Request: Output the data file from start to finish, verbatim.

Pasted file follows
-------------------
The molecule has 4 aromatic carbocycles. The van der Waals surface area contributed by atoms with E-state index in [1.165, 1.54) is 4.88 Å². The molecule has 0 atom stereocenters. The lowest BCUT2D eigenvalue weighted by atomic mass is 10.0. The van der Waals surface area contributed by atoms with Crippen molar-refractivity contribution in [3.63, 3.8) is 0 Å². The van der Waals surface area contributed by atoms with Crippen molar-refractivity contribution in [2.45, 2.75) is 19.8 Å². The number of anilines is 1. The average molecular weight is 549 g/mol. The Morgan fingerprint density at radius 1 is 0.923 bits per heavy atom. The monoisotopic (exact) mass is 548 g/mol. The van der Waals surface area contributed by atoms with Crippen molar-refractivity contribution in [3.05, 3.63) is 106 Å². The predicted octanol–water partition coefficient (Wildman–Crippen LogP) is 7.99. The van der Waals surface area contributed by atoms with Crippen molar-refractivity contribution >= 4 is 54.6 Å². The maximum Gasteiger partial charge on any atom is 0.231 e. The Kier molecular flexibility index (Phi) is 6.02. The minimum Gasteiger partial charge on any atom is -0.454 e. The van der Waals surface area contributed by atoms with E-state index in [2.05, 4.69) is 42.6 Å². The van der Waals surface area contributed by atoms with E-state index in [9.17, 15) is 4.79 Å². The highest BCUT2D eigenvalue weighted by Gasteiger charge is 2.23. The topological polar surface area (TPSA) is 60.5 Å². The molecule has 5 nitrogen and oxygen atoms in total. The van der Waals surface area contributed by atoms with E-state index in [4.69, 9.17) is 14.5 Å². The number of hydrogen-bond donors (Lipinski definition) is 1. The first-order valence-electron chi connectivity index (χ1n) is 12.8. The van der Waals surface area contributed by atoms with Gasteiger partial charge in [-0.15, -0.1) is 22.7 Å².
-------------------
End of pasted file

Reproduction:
The molecule has 4 aromatic carbocycles. The van der Waals surface area contributed by atoms with E-state index in [1.165, 1.54) is 4.88 Å². The molecule has 0 atom stereocenters. The lowest BCUT2D eigenvalue weighted by atomic mass is 10.0. The van der Waals surface area contributed by atoms with Crippen molar-refractivity contribution in [3.63, 3.8) is 0 Å². The van der Waals surface area contributed by atoms with Crippen molar-refractivity contribution in [2.45, 2.75) is 19.8 Å². The number of anilines is 1. The average molecular weight is 549 g/mol. The Morgan fingerprint density at radius 1 is 0.923 bits per heavy atom. The monoisotopic (exact) mass is 548 g/mol. The van der Waals surface area contributed by atoms with Crippen molar-refractivity contribution in [3.05, 3.63) is 106 Å². The predicted octanol–water partition coefficient (Wildman–Crippen LogP) is 7.99. The van der Waals surface area contributed by atoms with Crippen molar-refractivity contribution >= 4 is 54.6 Å². The maximum Gasteiger partial charge on any atom is 0.231 e. The Kier molecular flexibility index (Phi) is 6.02. The minimum Gasteiger partial charge on any atom is -0.454 e. The van der Waals surface area contributed by atoms with E-state index in [2.05, 4.69) is 42.6 Å². The van der Waals surface area contributed by atoms with E-state index in [9.17, 15) is 4.79 Å². The highest BCUT2D eigenvalue weighted by Gasteiger charge is 2.23. The topological polar surface area (TPSA) is 60.5 Å². The molecule has 5 nitrogen and oxygen atoms in total. The van der Waals surface area contributed by atoms with E-state index in [4.69, 9.17) is 14.5 Å². The number of hydrogen-bond donors (Lipinski definition) is 1. The first-order valence-electron chi connectivity index (χ1n) is 12.8. The van der Waals surface area contributed by atoms with Gasteiger partial charge in [-0.15, -0.1) is 22.7 Å².